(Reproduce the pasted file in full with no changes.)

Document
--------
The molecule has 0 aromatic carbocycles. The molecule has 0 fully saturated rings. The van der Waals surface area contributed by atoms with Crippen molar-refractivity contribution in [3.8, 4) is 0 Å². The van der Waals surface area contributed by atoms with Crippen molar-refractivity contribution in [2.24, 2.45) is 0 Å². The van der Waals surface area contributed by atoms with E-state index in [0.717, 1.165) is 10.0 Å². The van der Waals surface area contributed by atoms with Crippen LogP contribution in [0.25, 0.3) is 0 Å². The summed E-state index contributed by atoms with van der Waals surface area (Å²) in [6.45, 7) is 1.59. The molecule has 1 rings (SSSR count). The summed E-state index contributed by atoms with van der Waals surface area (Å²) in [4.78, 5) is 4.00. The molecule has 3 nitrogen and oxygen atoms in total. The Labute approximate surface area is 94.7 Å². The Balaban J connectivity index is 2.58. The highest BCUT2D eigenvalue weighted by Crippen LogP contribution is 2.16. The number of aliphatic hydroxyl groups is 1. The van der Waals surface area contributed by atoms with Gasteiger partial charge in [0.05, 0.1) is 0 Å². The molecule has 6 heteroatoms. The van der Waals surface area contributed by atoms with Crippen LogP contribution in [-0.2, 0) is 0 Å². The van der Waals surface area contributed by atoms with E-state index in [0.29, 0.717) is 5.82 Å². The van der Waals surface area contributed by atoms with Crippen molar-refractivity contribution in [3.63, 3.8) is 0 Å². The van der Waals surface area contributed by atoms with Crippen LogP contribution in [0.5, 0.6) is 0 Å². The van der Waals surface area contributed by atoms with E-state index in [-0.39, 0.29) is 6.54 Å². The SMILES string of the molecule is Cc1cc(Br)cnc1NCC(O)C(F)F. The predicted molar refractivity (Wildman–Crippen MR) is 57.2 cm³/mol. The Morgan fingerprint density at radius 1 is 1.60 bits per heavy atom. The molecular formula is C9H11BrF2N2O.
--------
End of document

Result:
The molecule has 0 aromatic carbocycles. The molecule has 0 fully saturated rings. The van der Waals surface area contributed by atoms with Crippen molar-refractivity contribution in [3.8, 4) is 0 Å². The van der Waals surface area contributed by atoms with Crippen molar-refractivity contribution in [2.24, 2.45) is 0 Å². The van der Waals surface area contributed by atoms with E-state index in [0.717, 1.165) is 10.0 Å². The van der Waals surface area contributed by atoms with Crippen LogP contribution in [0.25, 0.3) is 0 Å². The summed E-state index contributed by atoms with van der Waals surface area (Å²) in [6.45, 7) is 1.59. The molecule has 1 rings (SSSR count). The summed E-state index contributed by atoms with van der Waals surface area (Å²) in [4.78, 5) is 4.00. The molecule has 3 nitrogen and oxygen atoms in total. The Labute approximate surface area is 94.7 Å². The Balaban J connectivity index is 2.58. The highest BCUT2D eigenvalue weighted by Crippen LogP contribution is 2.16. The number of aliphatic hydroxyl groups is 1. The van der Waals surface area contributed by atoms with Gasteiger partial charge in [0.05, 0.1) is 0 Å². The molecule has 6 heteroatoms. The van der Waals surface area contributed by atoms with Crippen LogP contribution in [-0.2, 0) is 0 Å². The van der Waals surface area contributed by atoms with E-state index in [0.29, 0.717) is 5.82 Å². The van der Waals surface area contributed by atoms with Crippen molar-refractivity contribution in [3.63, 3.8) is 0 Å². The van der Waals surface area contributed by atoms with Crippen LogP contribution in [0.5, 0.6) is 0 Å². The van der Waals surface area contributed by atoms with E-state index in [-0.39, 0.29) is 6.54 Å². The SMILES string of the molecule is Cc1cc(Br)cnc1NCC(O)C(F)F. The predicted molar refractivity (Wildman–Crippen MR) is 57.2 cm³/mol. The Morgan fingerprint density at radius 1 is 1.60 bits per heavy atom. The molecular formula is C9H11BrF2N2O.